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R&D Delegation in a Duopoly with Spillovers

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Author Info

  • Bruno Versaevel

    ()
    (GATE CNRS)

  • Désiré Vencatachellum

    ()
    (HEC Montréal)

Abstract

There is evidence that competing firms delegate R&D to the same independent profit-maximizing laboratory. We draw on this stylized fact to construct a model where two firms in the same industry offer transfer payments in exchange of user-specific R&D services from a common laboratory. Inter-firm and within-laboratory externalities affect the intensity of competition among delegating firms on the intermediate market for technology. Whether competition is relatively soft or tight is reflected by each firm's transfer payment offers to the laboratory. This in turn determines the laboratory's capacity to earn profits, R&D outcomes, delegating firms' profits, and social welfare. We compare the delegated R&D game to two other ones where firms (i) cooperatively conduct in-house R&D, and (ii) non-cooperatively choose in-house R&D. The delegated R&D game Pareto dominates the other two games, and the laboratory earns positive profits, only if within-laboratory R&D services are suffciently complementary but inter-firm spillovers are suffciently low. We find no room for policy intervention, because the privately profitable decision to delegate R&D, when the laboratory participates, always benefits consumers.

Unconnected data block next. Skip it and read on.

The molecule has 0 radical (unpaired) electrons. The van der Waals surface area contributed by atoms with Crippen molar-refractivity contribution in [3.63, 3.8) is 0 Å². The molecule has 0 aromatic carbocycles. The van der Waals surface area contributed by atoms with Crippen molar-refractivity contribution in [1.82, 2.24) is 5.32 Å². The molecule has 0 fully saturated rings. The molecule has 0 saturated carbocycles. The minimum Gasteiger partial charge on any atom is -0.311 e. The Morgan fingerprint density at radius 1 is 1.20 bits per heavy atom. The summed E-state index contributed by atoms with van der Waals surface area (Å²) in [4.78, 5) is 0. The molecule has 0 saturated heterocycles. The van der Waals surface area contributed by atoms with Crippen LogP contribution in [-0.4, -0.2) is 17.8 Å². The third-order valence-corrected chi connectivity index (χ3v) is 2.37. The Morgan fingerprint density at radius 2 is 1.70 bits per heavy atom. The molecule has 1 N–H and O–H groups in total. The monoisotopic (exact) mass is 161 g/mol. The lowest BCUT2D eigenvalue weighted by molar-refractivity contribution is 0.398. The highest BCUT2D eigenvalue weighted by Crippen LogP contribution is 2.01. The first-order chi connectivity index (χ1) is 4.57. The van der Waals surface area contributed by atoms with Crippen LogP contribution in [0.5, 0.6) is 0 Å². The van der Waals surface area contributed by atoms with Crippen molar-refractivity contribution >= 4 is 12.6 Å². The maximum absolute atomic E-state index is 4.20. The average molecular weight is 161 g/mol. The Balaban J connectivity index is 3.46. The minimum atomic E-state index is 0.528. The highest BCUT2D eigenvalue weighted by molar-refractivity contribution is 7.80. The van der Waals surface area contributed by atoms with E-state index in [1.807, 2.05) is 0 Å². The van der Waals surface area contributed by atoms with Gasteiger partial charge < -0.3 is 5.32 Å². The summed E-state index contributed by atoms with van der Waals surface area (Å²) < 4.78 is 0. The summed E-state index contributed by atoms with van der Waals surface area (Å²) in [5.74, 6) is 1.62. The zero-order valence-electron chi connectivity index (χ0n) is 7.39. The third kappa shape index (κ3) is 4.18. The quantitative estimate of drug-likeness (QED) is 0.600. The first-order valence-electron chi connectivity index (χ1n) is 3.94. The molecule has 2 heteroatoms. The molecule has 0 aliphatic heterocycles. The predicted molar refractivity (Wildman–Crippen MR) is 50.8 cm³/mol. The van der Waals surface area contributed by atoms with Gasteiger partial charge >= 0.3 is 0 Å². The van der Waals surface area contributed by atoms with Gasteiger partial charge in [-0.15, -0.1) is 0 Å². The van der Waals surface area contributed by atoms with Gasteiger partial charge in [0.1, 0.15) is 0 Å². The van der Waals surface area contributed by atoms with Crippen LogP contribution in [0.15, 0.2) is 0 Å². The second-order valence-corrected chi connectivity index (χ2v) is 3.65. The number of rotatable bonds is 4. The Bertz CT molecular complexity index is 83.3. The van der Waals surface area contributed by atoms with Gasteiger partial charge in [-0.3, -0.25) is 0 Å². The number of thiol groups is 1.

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Bibliographic Info

Paper provided by Groupe d'Analyse et de Théorie Economique (GATE), Centre national de la recherche scientifique (CNRS), Université Lyon 2, Ecole Normale Supérieure in its series Working Papers with number 0610.

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Length: 72 pages
Date of creation: Oct 2006
Date of revision:
Handle: RePEc:gat:wpaper:0610

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Keywords: common agency; externalities; research and development;

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Cited by:
  1. Etienne Billette De Villemeur & Richard Ruble & Bruno Versaevel, 2011. "Coordination and Cooperation in Investment Timing with Externalities ?," Post-Print halshs-00639471, HAL.
  2. Evans, Shane, 2010. "Innovation contracts with leakage through licensing," Working Papers 10282, University of Tasmania, School of Economics and Finance, revised 05 Oct 2010.
  3. Noriaki Matsushima & Koki Arai & Ikuo Ishibashi & Fumio Sensui, 2011. "The effects of non-assertion of patents provisions: R&D incentives in vertical relationships," ISER Discussion Paper 0807, Institute of Social and Economic Research, Osaka University.

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